I call this “been there, done that, went nowhere” syndrome.  To overcome this deterrent, organizations have to work hard on follow up and follow through.  There are a lot of great things written on white boards and flip charts during training sessions that never leave that space.  If additional training is needed, assign an owner to make it happen.  If there were key takeaways that everyone in the training needed to remember, the program owner should make sure they get distributed.  (Better yet, next time let a participant be the owner and give them kudos for stepping up.)

With employee development programs being an important factor in retaining employees, there has been an increase a push for organizations to offer meaningful and impactful programs that not only grow employee skillsets, but also help employees work towards their professional goals.

So if you employee is not committed, many times it is because . . .

Managers lack commitment to training

Like an organization’s values and cultures, training commitment really does start at the top.  If top executives are not involved in the communication, roll out, and completion of learning development programs, they often stall.  Since mid-level managers are working towards company goals that are ultimately reported to the executives, managers can easily push training to the side if they have not heard from the executive level the significance of the training and that it is not an option, but a necessity.  Executive communications to their managers about training programs can definitely make or break training success.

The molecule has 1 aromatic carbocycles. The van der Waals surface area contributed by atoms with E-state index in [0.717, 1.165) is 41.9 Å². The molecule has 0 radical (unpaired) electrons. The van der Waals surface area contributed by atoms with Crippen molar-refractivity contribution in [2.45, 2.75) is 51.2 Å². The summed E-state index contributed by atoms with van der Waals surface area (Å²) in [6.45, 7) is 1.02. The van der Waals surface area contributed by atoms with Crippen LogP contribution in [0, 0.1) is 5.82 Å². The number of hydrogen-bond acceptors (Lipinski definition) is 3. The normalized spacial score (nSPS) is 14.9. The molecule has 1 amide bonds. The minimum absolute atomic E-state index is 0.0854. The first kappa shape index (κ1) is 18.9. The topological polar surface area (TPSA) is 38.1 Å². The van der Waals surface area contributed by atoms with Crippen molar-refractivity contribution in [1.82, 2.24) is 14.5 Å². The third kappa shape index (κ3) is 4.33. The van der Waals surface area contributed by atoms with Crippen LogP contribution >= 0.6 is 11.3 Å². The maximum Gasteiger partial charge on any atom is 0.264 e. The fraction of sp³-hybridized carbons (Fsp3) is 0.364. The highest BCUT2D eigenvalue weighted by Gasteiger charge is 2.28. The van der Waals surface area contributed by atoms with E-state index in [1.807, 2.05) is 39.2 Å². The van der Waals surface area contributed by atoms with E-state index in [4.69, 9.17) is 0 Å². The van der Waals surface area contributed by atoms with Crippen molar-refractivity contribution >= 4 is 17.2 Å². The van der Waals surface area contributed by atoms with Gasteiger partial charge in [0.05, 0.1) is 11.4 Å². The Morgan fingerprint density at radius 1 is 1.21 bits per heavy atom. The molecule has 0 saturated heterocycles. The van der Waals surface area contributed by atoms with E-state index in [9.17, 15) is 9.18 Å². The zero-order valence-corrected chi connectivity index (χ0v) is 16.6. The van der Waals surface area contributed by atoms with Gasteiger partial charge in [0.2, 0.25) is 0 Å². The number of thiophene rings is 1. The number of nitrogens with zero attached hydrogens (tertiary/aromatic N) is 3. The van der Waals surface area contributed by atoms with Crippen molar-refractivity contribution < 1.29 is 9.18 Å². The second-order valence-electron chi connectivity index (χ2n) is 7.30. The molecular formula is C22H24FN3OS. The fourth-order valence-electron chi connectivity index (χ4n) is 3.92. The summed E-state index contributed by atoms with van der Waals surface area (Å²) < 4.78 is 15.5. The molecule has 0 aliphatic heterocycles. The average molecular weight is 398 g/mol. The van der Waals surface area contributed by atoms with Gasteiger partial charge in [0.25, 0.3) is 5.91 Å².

There is another phenomena that happens here I call the “scarred employee syndrome” An HR professional told me a story about seeing this first-hand.  Employee accepting and ready for training when she walks by her manager’s desk.  Few minutes later the employee gets up to go to training; her manager sees this, races to the employee’s side, raises her voice at employee, telling her to get back to what she was doing.  The manager then quickly sends an email to the training coordinator that employee cannot participate today.  The next time this same employee is offered an opportunity to attend a training program (in-person, online, or any format), she remains glued to her seat at the time of the training and takes not action.